by Richard Powell (May 24, 2013)
The complexity of life can mask its poignancy. The web of daily tasks and events can seem so manifold, so knotty and tangled, that the deeper richness contained within them gets overshadowed, lost in the labyrinth of scheduling, obscured by the preoccupation with efficiency. The ongoing attempt to stay on track, to balance multiple demands for time, eventually conditions us to accept dizziness as normal, and multiple distractions as a daily inevitability.
We get good at screening calls, scanning emails, and multi-tasking. We grow used to over-stimulation, resigned to clutter and excess. Instead of periods of busyness, we find that the details of each opportunity pile up like snow during a very long winter. Each flake seems so small and harmless, lovely on its own as it drifts from the sky, but when there are several feet of those flakes piled up, those little details become a blanket of obfuscation.
Are you longing for a Christmas break in the “detail deluge”, a holiday respite from the snow load of particulars and possessions? Maybe you have begun to realize that the warmth and security that goes along with procuring the necessities of life can also be accompanied by the colder precipitation of multiple possessions. Perhaps in the bracing reality of making a living you have lost touch with the warm pulse of life. Don’t worry, the pulse is still there, still rhyming each moment with a rhythm of meaning. All those details, meetings, appointments, tasks, and obligations can be recognized as the colorful paper, wrappings, and trappings that surround subtler gifts. Understood in this way, each busy life can provide a steady supply of hidden presents.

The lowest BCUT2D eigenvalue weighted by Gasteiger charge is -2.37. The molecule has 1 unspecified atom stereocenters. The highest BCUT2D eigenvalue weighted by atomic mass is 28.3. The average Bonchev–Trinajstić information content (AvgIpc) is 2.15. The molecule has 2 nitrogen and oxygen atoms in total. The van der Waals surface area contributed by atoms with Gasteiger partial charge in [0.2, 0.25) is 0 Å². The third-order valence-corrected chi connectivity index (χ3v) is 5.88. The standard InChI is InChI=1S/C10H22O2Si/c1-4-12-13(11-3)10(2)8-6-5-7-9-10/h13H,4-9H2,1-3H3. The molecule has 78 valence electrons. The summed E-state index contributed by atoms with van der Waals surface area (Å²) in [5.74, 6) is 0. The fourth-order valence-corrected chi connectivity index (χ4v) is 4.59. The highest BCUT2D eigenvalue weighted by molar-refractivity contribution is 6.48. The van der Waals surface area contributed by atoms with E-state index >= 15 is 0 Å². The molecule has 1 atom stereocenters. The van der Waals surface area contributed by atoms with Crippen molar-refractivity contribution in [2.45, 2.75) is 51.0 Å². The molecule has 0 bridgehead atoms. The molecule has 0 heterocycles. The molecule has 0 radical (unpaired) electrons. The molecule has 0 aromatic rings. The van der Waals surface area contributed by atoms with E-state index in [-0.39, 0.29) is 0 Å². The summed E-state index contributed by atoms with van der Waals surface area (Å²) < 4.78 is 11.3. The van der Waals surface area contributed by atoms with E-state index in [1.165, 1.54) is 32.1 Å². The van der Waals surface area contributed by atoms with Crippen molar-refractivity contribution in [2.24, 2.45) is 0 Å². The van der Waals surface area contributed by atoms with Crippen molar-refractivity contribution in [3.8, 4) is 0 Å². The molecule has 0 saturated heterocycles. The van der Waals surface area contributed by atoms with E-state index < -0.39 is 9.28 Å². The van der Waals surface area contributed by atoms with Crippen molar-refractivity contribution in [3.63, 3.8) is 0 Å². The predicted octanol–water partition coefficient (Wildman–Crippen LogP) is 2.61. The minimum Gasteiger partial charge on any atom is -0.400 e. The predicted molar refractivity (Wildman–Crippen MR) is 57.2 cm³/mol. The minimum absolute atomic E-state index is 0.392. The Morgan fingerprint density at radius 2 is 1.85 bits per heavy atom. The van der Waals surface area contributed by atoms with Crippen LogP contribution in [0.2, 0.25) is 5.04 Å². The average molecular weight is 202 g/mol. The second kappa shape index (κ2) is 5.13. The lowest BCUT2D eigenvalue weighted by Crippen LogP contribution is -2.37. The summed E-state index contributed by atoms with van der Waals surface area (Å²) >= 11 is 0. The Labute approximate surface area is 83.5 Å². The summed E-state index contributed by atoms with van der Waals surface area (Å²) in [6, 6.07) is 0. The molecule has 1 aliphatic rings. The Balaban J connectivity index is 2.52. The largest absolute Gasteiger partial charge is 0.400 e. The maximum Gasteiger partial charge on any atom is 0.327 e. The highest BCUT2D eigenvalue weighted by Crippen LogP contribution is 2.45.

Many wise traditions know the importance of finding a balance between action and stillness. One way of achieving that balance is by a simple yet profound way of living called ‘Wabi Sabi’.
It is a way that is natural, drawing close to the real world, and relaxing perpetually into beautiful patterns that exist there. Wabi Sabi is a way of life that appreciates and accepts complexity while at the same time values simplicity. It nurtures all that is authentic by acknowledging three simple realities: nothing lasts, nothing is finished, and nothing is perfect. To accept these realities is to accept contentment as the maturation of happiness, and to acknowledge that clarity and grace can be found in genuine unvarnished existence. Filled with subtlety and depth, this way is a river flowing toward and away from you, and always within you.
–Richard Powell [passage picked from Awakin.]